- Semi-detached planning should be made mandatory for buildings very close to each other.
Purpose: Less maintenance, low heating and cooling cost
- Fire and wind emergency exits and slides (ropes or otherwise) should be made necessary.
Purpose: Safety – side alleys to be utilized in planning
- Leave area on front for ground floor landing and parking – Currently unclear in Bye-laws.
Purpose: To solve traffic and parking issues
- Vertical Vegetation
Bye-Laws to include the number of trees/shrubs to be planted on rooftops and side-alleys together with commercial building facades.
- Seismic Review
Infrastructure to be able to sustain 8 to 9.5 Richter scale Earthquake.
- Water conservation and sewerage: Low-flow plumbing fixtures for example aerators for faucets, reduced-flow shower heads, and high-efficiency toilet and urinal flush valves.
Substantial amounts of water compared to conventional fixtures can be saved this way. Grey water recycling: In commercial settings where bath, dish, and laundry water is present—except for toilet waste —grey water can provide a reasonable payback of investment. Grey water treatments comprises solids separation, biological treatment, and ultraviolet disinfection. Commercial rainwater harvesting systems; Collecting rainwater through public and commercial buildings in cities is viable option for owners and designers where a building with a large roof area also requires a high demand for non-potable water.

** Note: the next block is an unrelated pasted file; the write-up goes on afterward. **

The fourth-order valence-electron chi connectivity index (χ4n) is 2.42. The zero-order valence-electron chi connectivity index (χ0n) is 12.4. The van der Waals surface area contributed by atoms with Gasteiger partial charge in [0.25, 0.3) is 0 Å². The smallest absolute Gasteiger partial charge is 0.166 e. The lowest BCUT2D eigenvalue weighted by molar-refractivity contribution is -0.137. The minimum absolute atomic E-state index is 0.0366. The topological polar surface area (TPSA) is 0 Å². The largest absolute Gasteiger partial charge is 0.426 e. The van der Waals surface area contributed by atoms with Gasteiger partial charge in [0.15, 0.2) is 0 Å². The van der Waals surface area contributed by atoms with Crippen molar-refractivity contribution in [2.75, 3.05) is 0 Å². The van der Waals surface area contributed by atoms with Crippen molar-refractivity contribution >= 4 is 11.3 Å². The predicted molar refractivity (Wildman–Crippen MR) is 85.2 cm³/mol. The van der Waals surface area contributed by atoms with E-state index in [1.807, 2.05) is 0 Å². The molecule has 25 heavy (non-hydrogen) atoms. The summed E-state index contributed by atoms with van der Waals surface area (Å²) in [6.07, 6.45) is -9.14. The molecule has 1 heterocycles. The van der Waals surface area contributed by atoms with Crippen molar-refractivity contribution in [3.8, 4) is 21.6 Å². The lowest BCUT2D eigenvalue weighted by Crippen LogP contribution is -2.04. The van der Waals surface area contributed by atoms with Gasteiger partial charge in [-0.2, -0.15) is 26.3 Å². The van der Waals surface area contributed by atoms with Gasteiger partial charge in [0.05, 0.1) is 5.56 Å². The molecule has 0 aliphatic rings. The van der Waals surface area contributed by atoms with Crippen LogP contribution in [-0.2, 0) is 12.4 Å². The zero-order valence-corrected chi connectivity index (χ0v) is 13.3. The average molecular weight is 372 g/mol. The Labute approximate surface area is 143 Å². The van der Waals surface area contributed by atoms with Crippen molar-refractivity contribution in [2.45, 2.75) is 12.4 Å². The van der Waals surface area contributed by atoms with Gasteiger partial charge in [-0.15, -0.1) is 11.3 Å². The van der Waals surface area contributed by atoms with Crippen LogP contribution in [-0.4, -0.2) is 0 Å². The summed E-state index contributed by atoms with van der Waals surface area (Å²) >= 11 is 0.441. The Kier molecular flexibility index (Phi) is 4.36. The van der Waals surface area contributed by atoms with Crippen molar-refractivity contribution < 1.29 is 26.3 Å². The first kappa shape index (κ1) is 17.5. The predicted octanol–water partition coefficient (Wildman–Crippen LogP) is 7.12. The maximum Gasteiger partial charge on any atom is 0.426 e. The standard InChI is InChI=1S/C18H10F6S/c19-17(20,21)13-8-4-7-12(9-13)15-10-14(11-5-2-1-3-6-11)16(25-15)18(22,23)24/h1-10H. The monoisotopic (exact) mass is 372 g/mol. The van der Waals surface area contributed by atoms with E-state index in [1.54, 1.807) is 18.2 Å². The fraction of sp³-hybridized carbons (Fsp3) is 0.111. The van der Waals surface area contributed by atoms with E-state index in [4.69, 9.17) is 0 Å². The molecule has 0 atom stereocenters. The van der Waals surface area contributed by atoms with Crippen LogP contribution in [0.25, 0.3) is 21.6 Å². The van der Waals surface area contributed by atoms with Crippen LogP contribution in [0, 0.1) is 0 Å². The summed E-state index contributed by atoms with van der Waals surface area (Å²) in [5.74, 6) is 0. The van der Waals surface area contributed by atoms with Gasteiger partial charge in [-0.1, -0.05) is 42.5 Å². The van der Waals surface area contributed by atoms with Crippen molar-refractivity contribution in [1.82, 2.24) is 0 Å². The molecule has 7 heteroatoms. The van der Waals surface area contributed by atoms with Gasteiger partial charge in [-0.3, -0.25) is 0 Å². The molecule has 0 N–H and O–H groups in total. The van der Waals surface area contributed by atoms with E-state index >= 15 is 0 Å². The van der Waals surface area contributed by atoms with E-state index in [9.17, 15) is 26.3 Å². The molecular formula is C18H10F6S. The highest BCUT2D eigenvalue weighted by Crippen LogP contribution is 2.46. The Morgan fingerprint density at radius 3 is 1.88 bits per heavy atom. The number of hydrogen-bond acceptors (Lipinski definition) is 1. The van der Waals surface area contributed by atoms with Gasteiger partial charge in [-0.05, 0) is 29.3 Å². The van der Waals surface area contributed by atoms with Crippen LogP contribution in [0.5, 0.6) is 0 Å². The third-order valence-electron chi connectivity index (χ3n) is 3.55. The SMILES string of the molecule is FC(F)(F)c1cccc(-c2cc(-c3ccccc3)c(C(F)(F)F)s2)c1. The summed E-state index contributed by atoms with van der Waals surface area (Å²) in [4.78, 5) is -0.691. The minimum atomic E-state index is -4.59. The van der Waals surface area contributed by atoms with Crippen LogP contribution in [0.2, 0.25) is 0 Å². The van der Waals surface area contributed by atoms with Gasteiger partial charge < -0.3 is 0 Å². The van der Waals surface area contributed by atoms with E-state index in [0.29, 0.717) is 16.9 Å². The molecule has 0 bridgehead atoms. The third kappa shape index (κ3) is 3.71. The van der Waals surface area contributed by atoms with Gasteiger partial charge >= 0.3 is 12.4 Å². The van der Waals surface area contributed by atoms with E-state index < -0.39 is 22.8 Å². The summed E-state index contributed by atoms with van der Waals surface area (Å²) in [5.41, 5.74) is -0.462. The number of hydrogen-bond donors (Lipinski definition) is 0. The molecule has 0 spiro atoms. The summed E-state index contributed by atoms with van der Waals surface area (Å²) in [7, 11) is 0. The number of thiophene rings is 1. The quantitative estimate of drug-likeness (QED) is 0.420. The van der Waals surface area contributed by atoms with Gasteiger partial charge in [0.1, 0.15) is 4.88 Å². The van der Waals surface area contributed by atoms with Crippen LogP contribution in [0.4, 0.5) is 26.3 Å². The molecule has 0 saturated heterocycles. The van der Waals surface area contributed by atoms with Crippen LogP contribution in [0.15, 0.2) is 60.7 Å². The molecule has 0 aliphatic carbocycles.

Ghulam Abbas, Profit.pakistantoday.com.pk, September 2022
 “Inflation key factor for price hike in construction sector, NA told”, Dawn, April 2022
 Inflation key factor for price hike in construction sector, NA told”, Dawn, April 2022
 “Govt imposes Rs440b new taxes with focus on real estate”, Pakistan Today, June 2022
 “Year 2022-23 Budget taxes and impact on real estate sector of Pakistan”, Imlaak.com, June 2022
 “Construction sector likely to grow 92 percent in seven years”, The News, April 2022